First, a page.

Australia have begun making plans for a possible limited-overs tour of England in September by naming an expanded 26-player training squad. As is the case with the enlarged squads required in the current climate there are some interesting names thrown into the mix. Some experienced players have been given hopes of a recall while Trevor Hohns, the national selector, said there was also an eye on the future.
This time last year Khawaja had not long seen his World Cup ended with a hamstring injury which brought a high-scoring return to the one-day side - 1085 runs at 49.31 since January 2019 - to an abrupt end. A month later he lost his Test place during the Ashes and has not featured for Australia since, a difficult year compounded when he lost his central contract in April. However, earning a place in this expanded squad suggests he could still force his way back. He is seen as a natural cover at the top of the order in ODIs should Aaron Finch, David Warner or Steven Smith suffer injury.
He has not played since enduring a poor World Cup in England last year and, like Khawaja, has lost his CA deal. It felt quite telling when he was not recalled earlier this year for the T20I series in South Africa despite a record-breaking BBL for the Melbourne Stars where he scored 705 runs at 54.23. One of the issues he faces is the squeeze for top-order positions in the T20 side which has enjoyed an impressive run over the last 18 months and he has been pushed out of the one-day team by Australia's tactic of playing five frontline bowlers plus the return of Mitchell Marsh. He recently secured a CPL deal with the Barbados Tridents but it remains to be seen if he still takes up that stint.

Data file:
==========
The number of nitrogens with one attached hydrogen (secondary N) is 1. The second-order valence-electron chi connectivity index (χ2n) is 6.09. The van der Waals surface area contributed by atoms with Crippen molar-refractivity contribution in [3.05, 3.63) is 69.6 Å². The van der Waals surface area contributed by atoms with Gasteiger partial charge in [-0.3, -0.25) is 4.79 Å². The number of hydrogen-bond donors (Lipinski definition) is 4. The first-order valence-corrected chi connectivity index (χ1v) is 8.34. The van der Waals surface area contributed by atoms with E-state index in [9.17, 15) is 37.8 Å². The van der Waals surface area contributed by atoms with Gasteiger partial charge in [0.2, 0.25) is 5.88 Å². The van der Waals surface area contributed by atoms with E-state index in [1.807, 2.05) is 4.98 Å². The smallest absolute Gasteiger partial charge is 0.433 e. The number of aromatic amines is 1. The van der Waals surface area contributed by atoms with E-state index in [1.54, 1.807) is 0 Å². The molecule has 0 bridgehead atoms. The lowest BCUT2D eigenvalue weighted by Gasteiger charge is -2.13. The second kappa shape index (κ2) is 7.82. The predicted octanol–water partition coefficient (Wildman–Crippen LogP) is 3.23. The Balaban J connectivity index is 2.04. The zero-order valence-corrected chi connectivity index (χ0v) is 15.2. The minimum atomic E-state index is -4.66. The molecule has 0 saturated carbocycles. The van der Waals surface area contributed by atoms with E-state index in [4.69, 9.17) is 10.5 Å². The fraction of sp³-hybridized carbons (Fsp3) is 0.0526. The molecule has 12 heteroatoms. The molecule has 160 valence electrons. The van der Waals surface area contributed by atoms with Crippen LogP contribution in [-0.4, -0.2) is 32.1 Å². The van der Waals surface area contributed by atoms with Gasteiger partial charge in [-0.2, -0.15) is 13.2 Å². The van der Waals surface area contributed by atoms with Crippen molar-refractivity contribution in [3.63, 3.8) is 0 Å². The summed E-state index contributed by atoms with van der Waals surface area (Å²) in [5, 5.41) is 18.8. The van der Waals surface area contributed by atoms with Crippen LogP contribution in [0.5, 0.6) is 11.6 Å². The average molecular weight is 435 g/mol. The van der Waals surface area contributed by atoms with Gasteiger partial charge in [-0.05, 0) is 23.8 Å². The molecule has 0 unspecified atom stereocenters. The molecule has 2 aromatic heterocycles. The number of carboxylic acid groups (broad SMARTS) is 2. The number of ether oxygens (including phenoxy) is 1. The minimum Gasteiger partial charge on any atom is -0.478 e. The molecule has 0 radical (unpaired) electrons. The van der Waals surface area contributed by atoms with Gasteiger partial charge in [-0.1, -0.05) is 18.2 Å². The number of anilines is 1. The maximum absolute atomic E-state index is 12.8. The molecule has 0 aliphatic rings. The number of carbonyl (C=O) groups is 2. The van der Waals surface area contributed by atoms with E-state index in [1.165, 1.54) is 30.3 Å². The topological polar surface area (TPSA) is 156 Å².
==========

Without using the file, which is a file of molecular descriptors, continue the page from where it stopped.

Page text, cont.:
One of the rising stars of Australian batting, it does not feel like it will be long before Philippe graduates to national honours despite the clamour for batting places. He was recently named-checked by Finch when he was asked about players for the future when he spoke of planning for the 2023 World Cup. Last season he produced a match-winnings in the Big Bash final for the Sydney Sixers, a performance in a pressure situation that has been noted.
The left-armer who plays for New South Wales and the Sydney Thunder could be considered something of a later developer at the age of 27. He was the leading wicket-taker in last season's BBL with 30 scalps - eight more than the next best - to push his name into the frame for Australia selection. Also has the ability to be a powerful striker with the bat although the runs dried up in last season's BBL where he made just 55 runs from 15 innings at 4.58.
A right-arm quick for Tasmania and the Hobart Hurricanes, Meredith has produced some blistering spells in his young career, particularly standing out in the T20 format although his 2019-2020 BBL was truncated by a side strain and he didn't played domestic cricket again after early January. He has already been regularly endorsed by Shane Warne as someone who should play for Australia.
It has been a long time since Tye bowled in a competitive fixture: October 23 last year. Shortly after that he injured his elbow during training ahead of the T20I series against Sri Lanka which would rule him out of the entire BBL season with Perth Scorchers. Last month he dropped off the Western Australia contract list, effectively making him a freelance T20 player, but a spot in this squad shows he retains a chance of being part of Australia's T20 plans.
Some who didn't make it
Jhye Richardson has played just once for Australia since dislocating his shoulder in Sharjah last March and is again sidelined following further surgery during the winter. Jason Behrendorff, the left-armer, also remains out of contention following the major back surgery he had last year. Other players who have been part of Australia white-ball squads over the last 12 months but don't feature are Peter Handscomb, Ashton Turner, Shaun Marsh, Nathan Coulter-Nile and Billy Stanlake.